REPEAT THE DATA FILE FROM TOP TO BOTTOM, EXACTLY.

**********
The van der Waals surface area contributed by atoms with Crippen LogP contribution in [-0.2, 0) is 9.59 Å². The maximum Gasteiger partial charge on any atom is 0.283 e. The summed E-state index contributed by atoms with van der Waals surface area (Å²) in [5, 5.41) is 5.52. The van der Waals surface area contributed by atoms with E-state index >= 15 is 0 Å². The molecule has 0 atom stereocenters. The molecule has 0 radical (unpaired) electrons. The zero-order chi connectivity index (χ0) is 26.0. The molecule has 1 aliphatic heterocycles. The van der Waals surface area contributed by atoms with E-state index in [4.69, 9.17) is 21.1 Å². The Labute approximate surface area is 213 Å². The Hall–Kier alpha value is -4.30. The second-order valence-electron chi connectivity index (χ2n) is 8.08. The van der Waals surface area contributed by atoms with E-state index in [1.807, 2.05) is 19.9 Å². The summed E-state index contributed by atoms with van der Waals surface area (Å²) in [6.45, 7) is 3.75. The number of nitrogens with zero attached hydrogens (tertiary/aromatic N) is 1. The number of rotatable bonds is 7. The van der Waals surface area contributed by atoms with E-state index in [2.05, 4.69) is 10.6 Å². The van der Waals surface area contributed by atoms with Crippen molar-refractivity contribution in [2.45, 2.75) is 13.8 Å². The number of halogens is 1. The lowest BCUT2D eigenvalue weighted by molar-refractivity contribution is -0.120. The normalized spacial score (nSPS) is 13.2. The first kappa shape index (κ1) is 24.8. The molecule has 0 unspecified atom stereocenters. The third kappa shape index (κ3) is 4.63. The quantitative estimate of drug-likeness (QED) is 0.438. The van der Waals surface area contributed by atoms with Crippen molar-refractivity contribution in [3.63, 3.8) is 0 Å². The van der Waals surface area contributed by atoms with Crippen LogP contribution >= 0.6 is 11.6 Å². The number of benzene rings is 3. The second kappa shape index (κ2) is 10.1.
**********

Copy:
The van der Waals surface area contributed by atoms with Crippen LogP contribution in [-0.2, 0) is 9.59 Å². The maximum Gasteiger partial charge on any atom is 0.283 e. The summed E-state index contributed by atoms with van der Waals surface area (Å²) in [5, 5.41) is 5.52. The van der Waals surface area contributed by atoms with E-state index >= 15 is 0 Å². The molecule has 0 atom stereocenters. The molecule has 0 radical (unpaired) electrons. The zero-order chi connectivity index (χ0) is 26.0. The molecule has 1 aliphatic heterocycles. The van der Waals surface area contributed by atoms with E-state index in [4.69, 9.17) is 21.1 Å². The Labute approximate surface area is 213 Å². The Hall–Kier alpha value is -4.30. The second-order valence-electron chi connectivity index (χ2n) is 8.08. The van der Waals surface area contributed by atoms with E-state index in [1.807, 2.05) is 19.9 Å². The summed E-state index contributed by atoms with van der Waals surface area (Å²) in [6.45, 7) is 3.75. The number of nitrogens with zero attached hydrogens (tertiary/aromatic N) is 1. The number of rotatable bonds is 7. The van der Waals surface area contributed by atoms with E-state index in [2.05, 4.69) is 10.6 Å². The van der Waals surface area contributed by atoms with Crippen molar-refractivity contribution in [2.45, 2.75) is 13.8 Å². The number of halogens is 1. The lowest BCUT2D eigenvalue weighted by molar-refractivity contribution is -0.120. The normalized spacial score (nSPS) is 13.2. The first kappa shape index (κ1) is 24.8. The molecule has 0 unspecified atom stereocenters. The third kappa shape index (κ3) is 4.63. The quantitative estimate of drug-likeness (QED) is 0.438. The van der Waals surface area contributed by atoms with Crippen molar-refractivity contribution in [3.63, 3.8) is 0 Å². The van der Waals surface area contributed by atoms with Crippen LogP contribution >= 0.6 is 11.6 Å². The number of benzene rings is 3. The second kappa shape index (κ2) is 10.1.